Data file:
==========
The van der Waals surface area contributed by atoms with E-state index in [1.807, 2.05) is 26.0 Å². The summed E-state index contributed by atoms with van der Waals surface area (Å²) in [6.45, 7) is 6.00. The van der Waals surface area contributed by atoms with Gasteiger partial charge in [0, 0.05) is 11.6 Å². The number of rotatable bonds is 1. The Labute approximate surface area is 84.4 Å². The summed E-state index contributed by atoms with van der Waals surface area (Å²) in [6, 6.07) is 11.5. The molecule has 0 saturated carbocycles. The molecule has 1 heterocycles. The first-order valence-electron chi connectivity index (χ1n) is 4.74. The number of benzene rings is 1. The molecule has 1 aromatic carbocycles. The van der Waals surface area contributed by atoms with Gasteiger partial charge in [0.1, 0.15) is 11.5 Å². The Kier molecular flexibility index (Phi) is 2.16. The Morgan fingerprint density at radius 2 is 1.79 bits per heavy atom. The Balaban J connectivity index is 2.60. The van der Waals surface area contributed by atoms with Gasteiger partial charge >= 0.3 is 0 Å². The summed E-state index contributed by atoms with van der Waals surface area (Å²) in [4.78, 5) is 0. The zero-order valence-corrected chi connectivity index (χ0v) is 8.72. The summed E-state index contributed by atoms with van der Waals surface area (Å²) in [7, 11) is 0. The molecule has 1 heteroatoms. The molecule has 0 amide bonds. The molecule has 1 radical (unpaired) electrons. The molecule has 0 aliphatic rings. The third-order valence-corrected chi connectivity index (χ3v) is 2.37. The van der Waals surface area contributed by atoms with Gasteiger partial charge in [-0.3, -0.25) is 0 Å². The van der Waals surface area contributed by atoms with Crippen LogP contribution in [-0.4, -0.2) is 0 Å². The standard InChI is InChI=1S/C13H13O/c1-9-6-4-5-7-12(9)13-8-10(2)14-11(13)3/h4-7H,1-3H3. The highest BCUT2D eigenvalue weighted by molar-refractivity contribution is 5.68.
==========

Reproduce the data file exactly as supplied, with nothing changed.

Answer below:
The van der Waals surface area contributed by atoms with E-state index in [1.807, 2.05) is 26.0 Å². The summed E-state index contributed by atoms with van der Waals surface area (Å²) in [6.45, 7) is 6.00. The van der Waals surface area contributed by atoms with Gasteiger partial charge in [0, 0.05) is 11.6 Å². The number of rotatable bonds is 1. The Labute approximate surface area is 84.4 Å². The summed E-state index contributed by atoms with van der Waals surface area (Å²) in [6, 6.07) is 11.5. The molecule has 0 saturated carbocycles. The molecule has 1 heterocycles. The first-order valence-electron chi connectivity index (χ1n) is 4.74. The number of benzene rings is 1. The molecule has 1 aromatic carbocycles. The van der Waals surface area contributed by atoms with Gasteiger partial charge in [0.1, 0.15) is 11.5 Å². The Kier molecular flexibility index (Phi) is 2.16. The Morgan fingerprint density at radius 2 is 1.79 bits per heavy atom. The Balaban J connectivity index is 2.60. The van der Waals surface area contributed by atoms with Gasteiger partial charge >= 0.3 is 0 Å². The summed E-state index contributed by atoms with van der Waals surface area (Å²) in [4.78, 5) is 0. The zero-order valence-corrected chi connectivity index (χ0v) is 8.72. The summed E-state index contributed by atoms with van der Waals surface area (Å²) in [7, 11) is 0. The molecule has 1 heteroatoms. The molecule has 0 amide bonds. The molecule has 1 radical (unpaired) electrons. The molecule has 0 aliphatic rings. The third-order valence-corrected chi connectivity index (χ3v) is 2.37. The van der Waals surface area contributed by atoms with Gasteiger partial charge in [-0.3, -0.25) is 0 Å². The van der Waals surface area contributed by atoms with Crippen LogP contribution in [-0.4, -0.2) is 0 Å². The standard InChI is InChI=1S/C13H13O/c1-9-6-4-5-7-12(9)13-8-10(2)14-11(13)3/h4-7H,1-3H3. The highest BCUT2D eigenvalue weighted by molar-refractivity contribution is 5.68.